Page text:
The objectives of this study were to evaluate differences in intrarenal oxygenation as assessed by blood oxygen level–dependent (BOLD) magnetic resonance imaging in contrast-induced acute kidney injury (CIAKI)–susceptible rats when using 4 contrast media with different physicochemical properties and to demonstrate the feasibility of acquiring urinary neutrophil gelatinase–associated lipocalin (NGAL) levels as a marker of CIAKI in this model.
Materials and Methods
Our institutional animal care and use committee approved the study. Sixty-six Sprague-Dawley rats were divided into CIAKI-susceptible groups (received nitric oxide synthase inhibitor N-nitro-L-arginine methyl ester [10 mg/kg] and cycloxygenase inhibitor indomethacin [10mg/kg]) and control groups (received saline instead). One of the 4 iodinated contrast agents (iothalamate, iohexol, ioxaglate, or iodixanol) was then administered (1600-mg organic iodine per kilogram of body weight). Multiple blood oxygen level–dependent magnetic resonance images were acquired on a Siemens 3.0-T scanner using a multiple gradient recalled echo sequence at baseline, after N-nitro-L-arginine methyl ester (or saline), indomethacin (or saline), and iodinated contrast agent (or placebo). R2* (R2* = 1/T2*) maps were generated inline on the scanner. A mixed-effects growth curve model with first-order autoregressive variance-covariance was used to analyze the temporal data. Urinary NGAL, a marker of kidney injury (unlike serum creatinine), was measured 4 hours after contrast injection in the 2 subgroups.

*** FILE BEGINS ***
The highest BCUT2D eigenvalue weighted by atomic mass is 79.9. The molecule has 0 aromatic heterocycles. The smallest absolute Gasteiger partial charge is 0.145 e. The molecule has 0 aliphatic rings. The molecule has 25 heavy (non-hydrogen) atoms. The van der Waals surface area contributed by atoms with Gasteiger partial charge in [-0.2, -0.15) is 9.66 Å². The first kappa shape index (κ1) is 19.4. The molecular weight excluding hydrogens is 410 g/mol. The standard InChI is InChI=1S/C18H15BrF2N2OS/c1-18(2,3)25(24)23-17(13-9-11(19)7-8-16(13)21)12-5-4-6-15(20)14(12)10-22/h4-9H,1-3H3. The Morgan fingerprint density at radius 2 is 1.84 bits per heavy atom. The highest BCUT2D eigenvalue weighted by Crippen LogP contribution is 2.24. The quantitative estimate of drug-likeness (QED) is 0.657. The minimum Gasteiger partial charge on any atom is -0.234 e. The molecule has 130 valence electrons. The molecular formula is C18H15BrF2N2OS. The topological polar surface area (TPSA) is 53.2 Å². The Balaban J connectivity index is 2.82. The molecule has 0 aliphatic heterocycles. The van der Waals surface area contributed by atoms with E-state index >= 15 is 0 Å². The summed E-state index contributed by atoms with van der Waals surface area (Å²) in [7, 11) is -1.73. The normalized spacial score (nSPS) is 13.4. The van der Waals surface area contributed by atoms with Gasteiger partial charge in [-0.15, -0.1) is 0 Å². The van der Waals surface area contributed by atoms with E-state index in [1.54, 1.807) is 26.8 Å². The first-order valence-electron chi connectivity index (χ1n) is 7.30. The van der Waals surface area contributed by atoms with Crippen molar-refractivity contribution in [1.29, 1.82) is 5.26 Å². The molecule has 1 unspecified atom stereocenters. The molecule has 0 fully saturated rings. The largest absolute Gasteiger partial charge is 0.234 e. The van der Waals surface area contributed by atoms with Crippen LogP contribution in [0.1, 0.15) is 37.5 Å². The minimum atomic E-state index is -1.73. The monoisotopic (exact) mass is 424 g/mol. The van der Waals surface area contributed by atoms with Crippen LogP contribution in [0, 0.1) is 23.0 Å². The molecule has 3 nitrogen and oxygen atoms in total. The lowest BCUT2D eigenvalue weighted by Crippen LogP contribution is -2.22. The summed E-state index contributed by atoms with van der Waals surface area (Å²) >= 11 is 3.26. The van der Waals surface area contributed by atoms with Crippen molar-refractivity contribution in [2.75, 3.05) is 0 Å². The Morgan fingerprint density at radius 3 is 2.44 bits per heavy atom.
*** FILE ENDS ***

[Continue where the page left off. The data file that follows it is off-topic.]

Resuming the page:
Differences in blood oxygen level–dependent magnetic resonance imaging results between the contrast media were observed in all 4 renal regions. However, the inner stripe of the outer medulla (ISOM) showed the most pronounced changes in the CIAKI-susceptible group and R2* increased significantly (P < 0.01) over time with all 4 contrast media. In the control groups, only iodixanol showed an increase in R2* (P < 0.05) over time. There was an agreement between increases in NGAL and R2* values in ISOM.
In rats susceptible to CIAKI, those receiving contrast media had significant increases in R2* in renal ISOM compared with those receiving placebo. The agreement between NGAL and R2* values in the ISOM suggests that the observed immediate increase in R2* after contrast injection may be the earliest biomarker of renal injury. Further studies are necessary to establish threshold values of R2* associated with acute kidney injury and address the specificity of R2* to renal oxygenation status.